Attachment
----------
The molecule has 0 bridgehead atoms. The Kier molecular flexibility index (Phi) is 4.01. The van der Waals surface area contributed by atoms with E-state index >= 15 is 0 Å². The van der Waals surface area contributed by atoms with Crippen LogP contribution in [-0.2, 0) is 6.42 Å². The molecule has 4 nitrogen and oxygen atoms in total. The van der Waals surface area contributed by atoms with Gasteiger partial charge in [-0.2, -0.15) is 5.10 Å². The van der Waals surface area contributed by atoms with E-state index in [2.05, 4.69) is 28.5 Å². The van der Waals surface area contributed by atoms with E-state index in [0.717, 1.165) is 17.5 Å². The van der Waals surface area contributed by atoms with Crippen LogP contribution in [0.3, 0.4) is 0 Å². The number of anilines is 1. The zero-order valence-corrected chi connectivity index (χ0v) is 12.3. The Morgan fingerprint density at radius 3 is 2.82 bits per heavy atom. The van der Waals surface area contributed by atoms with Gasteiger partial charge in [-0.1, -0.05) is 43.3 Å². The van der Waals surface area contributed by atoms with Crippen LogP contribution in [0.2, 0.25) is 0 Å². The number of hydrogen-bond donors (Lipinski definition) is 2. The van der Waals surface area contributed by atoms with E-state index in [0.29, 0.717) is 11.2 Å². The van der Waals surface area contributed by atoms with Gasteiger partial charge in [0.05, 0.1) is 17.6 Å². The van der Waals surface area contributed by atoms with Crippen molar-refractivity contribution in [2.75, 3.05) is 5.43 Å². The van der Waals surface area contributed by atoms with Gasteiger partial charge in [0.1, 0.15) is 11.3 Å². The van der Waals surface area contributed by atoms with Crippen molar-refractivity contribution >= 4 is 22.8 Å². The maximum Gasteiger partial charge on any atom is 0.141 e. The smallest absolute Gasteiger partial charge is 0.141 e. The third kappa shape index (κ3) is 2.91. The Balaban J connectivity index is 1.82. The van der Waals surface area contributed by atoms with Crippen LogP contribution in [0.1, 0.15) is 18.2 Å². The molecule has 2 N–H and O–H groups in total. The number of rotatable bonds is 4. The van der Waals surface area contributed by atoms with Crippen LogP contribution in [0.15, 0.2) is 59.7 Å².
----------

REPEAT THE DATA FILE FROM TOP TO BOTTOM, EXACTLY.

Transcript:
The molecule has 0 bridgehead atoms. The Kier molecular flexibility index (Phi) is 4.01. The van der Waals surface area contributed by atoms with E-state index >= 15 is 0 Å². The van der Waals surface area contributed by atoms with Crippen LogP contribution in [-0.2, 0) is 6.42 Å². The molecule has 4 nitrogen and oxygen atoms in total. The van der Waals surface area contributed by atoms with Gasteiger partial charge in [-0.2, -0.15) is 5.10 Å². The van der Waals surface area contributed by atoms with E-state index in [2.05, 4.69) is 28.5 Å². The van der Waals surface area contributed by atoms with E-state index in [0.717, 1.165) is 17.5 Å². The van der Waals surface area contributed by atoms with Crippen LogP contribution in [0.3, 0.4) is 0 Å². The number of anilines is 1. The zero-order valence-corrected chi connectivity index (χ0v) is 12.3. The Morgan fingerprint density at radius 3 is 2.82 bits per heavy atom. The van der Waals surface area contributed by atoms with Gasteiger partial charge in [-0.1, -0.05) is 43.3 Å². The van der Waals surface area contributed by atoms with Crippen LogP contribution in [0.2, 0.25) is 0 Å². The number of hydrogen-bond donors (Lipinski definition) is 2. The van der Waals surface area contributed by atoms with E-state index in [0.29, 0.717) is 11.2 Å². The van der Waals surface area contributed by atoms with Gasteiger partial charge in [0.05, 0.1) is 17.6 Å². The van der Waals surface area contributed by atoms with Crippen molar-refractivity contribution in [2.75, 3.05) is 5.43 Å². The van der Waals surface area contributed by atoms with Gasteiger partial charge in [0.1, 0.15) is 11.3 Å². The van der Waals surface area contributed by atoms with Crippen molar-refractivity contribution >= 4 is 22.8 Å². The maximum Gasteiger partial charge on any atom is 0.141 e. The smallest absolute Gasteiger partial charge is 0.141 e. The third kappa shape index (κ3) is 2.91. The Balaban J connectivity index is 1.82. The van der Waals surface area contributed by atoms with Crippen LogP contribution in [0.1, 0.15) is 18.2 Å². The molecule has 2 N–H and O–H groups in total. The number of rotatable bonds is 4. The van der Waals surface area contributed by atoms with Crippen LogP contribution in [0.15, 0.2) is 59.7 Å².